Me and my brain tumour: facing the reality

In part 3 of her personal story, Me and my brain tumour: learning to live with dying, Anna* shares the results of her biopsy. 

*Name has been changed

Two women talking about palliative care

"The results of my biopsy showed that I had a mass lesion ‘in a difficult place’. It was in the part of my brain which affects language, memory and aspects of behaviour. This includes planning or being aware of what would be ‘appropriate’ behaviour in social settings.

“It had probably the longest name there is for a brain tumour – ‘oligodendroglioma’. They tend to be slow-growing and the grade determines how long you live.

“Mine was thought to be a mix of grades two and three and was inoperable and incurable. I may have had it for some time without knowing it.”

Receiving the best care

“The staff were exemplary at all stages of this experience. They made me feel comfortable and able to ask questions, despite being clearly busy. I had regular consultations with my neurosurgeon who patiently answered all my questions with a clear and frank explanation.

“I was passed on to an oncologist who would plan my treatment. This person was amazing, giving me endless time and answering all my questions.

“I was advised that I would have radiotherapy and chemotherapy to try and reduce the size of the tumour so I could live longer.

“It was estimated that I would have up to about five years to live. I soon learned, however, that I really could not remember all that I was being told, or the answers to my questions. Having a friend with me to make notes was invaluable.”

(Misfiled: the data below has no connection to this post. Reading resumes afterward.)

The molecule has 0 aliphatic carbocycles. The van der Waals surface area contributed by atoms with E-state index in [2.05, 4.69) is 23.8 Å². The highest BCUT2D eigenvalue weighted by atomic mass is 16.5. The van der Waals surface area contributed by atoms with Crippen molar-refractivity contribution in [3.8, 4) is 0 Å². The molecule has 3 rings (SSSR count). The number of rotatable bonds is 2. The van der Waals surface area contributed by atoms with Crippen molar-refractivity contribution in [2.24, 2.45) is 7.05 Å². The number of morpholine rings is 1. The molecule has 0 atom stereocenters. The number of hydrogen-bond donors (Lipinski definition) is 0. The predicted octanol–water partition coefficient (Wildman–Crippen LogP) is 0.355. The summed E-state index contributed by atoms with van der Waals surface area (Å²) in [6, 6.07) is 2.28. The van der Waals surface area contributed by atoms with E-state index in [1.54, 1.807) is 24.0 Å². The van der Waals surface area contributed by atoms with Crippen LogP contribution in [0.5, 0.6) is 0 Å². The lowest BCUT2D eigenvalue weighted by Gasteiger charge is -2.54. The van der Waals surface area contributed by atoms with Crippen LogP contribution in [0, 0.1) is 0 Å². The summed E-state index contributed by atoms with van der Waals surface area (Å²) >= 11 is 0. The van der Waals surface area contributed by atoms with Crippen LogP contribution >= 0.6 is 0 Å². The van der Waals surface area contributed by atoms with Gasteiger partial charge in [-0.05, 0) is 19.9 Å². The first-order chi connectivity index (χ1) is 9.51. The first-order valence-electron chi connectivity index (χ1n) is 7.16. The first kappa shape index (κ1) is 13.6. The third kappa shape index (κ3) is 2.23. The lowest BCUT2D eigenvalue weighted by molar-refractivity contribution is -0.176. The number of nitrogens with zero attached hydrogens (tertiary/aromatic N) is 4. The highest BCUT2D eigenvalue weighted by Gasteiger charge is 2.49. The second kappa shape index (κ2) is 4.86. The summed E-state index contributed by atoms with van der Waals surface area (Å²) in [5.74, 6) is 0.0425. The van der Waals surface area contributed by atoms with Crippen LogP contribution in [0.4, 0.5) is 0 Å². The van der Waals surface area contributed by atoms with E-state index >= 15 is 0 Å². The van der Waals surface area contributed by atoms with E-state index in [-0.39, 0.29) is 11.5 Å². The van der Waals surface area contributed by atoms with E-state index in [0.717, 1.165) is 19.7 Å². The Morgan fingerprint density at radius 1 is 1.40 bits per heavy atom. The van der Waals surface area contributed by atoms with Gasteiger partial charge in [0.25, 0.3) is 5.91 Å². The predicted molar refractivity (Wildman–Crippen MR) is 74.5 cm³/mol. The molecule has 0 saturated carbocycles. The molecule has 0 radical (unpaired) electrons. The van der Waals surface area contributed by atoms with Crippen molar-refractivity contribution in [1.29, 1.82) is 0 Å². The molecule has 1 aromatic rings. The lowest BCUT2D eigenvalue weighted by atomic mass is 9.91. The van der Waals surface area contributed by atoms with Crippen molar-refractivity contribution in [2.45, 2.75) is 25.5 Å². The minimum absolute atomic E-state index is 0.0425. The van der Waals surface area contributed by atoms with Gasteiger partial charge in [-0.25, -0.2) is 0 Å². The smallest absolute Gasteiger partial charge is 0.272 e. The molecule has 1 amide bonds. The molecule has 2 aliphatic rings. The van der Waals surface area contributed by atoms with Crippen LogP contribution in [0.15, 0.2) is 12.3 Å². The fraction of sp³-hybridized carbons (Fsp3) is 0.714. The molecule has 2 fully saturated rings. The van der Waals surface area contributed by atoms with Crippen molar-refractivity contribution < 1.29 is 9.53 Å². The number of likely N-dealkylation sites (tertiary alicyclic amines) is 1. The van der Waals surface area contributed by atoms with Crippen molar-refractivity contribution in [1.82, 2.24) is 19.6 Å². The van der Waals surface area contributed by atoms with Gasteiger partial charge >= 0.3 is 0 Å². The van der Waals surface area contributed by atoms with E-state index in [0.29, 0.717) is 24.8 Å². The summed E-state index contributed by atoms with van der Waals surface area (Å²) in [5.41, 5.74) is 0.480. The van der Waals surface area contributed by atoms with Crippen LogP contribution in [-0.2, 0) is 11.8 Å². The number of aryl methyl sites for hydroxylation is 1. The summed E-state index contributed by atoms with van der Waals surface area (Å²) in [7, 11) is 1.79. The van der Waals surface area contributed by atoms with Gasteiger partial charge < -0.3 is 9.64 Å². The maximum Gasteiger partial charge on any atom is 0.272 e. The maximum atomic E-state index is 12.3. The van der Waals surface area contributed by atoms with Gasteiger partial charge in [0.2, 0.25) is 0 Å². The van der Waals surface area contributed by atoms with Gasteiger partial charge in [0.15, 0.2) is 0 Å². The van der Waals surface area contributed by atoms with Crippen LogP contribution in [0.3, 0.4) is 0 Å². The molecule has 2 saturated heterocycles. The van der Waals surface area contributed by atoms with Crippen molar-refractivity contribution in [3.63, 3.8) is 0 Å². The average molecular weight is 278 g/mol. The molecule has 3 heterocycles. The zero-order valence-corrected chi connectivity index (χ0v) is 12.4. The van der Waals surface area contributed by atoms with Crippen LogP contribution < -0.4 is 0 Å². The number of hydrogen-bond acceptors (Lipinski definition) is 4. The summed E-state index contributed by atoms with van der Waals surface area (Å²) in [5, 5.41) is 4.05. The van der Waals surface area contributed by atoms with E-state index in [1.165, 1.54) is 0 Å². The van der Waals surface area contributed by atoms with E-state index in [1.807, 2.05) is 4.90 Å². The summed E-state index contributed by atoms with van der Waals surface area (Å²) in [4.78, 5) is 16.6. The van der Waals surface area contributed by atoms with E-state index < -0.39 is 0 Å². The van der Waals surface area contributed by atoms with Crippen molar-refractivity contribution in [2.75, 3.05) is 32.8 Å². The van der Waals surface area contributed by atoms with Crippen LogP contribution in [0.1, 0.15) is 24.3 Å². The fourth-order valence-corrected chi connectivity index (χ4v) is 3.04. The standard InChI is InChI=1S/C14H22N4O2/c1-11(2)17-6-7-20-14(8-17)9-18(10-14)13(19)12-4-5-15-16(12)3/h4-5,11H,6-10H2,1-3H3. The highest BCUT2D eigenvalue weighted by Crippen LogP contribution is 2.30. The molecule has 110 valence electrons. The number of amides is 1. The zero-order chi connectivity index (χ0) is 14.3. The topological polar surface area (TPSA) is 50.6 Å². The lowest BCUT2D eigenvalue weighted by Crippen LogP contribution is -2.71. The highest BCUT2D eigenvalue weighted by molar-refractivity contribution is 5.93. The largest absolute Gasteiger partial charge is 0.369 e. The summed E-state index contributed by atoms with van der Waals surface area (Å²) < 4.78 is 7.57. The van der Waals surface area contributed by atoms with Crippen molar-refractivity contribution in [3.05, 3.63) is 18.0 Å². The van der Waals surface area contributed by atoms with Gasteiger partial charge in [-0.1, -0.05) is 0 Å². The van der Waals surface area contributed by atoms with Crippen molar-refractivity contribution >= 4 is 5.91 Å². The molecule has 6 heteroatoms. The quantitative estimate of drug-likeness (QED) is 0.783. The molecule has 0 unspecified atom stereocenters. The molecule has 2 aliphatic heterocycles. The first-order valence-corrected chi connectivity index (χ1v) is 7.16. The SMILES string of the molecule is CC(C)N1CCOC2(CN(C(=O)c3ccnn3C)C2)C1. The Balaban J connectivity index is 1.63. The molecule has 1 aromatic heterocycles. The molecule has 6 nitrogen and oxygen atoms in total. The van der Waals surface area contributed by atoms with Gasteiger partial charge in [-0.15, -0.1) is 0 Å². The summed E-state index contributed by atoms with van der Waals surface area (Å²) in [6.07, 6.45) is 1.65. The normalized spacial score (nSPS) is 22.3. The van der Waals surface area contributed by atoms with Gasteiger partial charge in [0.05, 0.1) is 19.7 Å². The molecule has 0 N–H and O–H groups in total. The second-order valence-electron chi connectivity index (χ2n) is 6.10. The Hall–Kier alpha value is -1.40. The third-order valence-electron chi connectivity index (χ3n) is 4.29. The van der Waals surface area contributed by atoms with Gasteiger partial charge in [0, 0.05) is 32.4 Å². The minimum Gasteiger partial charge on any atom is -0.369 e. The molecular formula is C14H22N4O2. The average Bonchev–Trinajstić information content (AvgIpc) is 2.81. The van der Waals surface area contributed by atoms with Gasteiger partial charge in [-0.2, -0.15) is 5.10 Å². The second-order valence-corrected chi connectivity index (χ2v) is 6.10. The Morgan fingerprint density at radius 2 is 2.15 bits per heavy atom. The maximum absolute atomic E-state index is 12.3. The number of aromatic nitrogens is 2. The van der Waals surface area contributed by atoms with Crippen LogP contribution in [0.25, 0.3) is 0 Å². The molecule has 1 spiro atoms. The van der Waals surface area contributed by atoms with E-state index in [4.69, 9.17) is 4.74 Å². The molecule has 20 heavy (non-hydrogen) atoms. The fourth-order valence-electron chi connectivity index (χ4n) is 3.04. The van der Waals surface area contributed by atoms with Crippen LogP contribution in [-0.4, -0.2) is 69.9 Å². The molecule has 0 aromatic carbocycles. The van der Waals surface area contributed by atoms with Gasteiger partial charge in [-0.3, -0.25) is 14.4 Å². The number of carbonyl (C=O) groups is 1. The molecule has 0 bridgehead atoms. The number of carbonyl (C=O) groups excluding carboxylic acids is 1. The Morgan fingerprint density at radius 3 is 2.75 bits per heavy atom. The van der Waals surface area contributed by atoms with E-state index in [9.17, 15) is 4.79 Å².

Learning a new language

“I was acquiring new words in my vocabulary. I thought the use of some of the words was curious.

“The ‘diagnosis’ is the description of the condition. My cancer was ‘primary’, so wouldn’t spread to other parts of the body.

“The ‘lesion’ or tumour was in a ‘very eloquent area’ and my ‘episodes’ were ‘simple partial seizures’. The ‘histology’ relates to the biology of the type of tumour. The ‘prognosis’ is the expected outcome and thereby predicted lifespan.

“If a tumour builds its own blood vessels, ‘treatment’ is needed. This means radiotherapy and/or chemotherapy. ‘Vascularity’ is the volume of blood vessels in the tumour – an increase in vascularity is a strong predictor of malignant transformation. This is a bad thing.

“The way in which my tumour made itself known, through the hot feelings on one side and emptying of the brain (these are not medical terms!) was unusual.

“It’s part of the reason why it took seven months for me to be diagnosed. “

Continues in part 4


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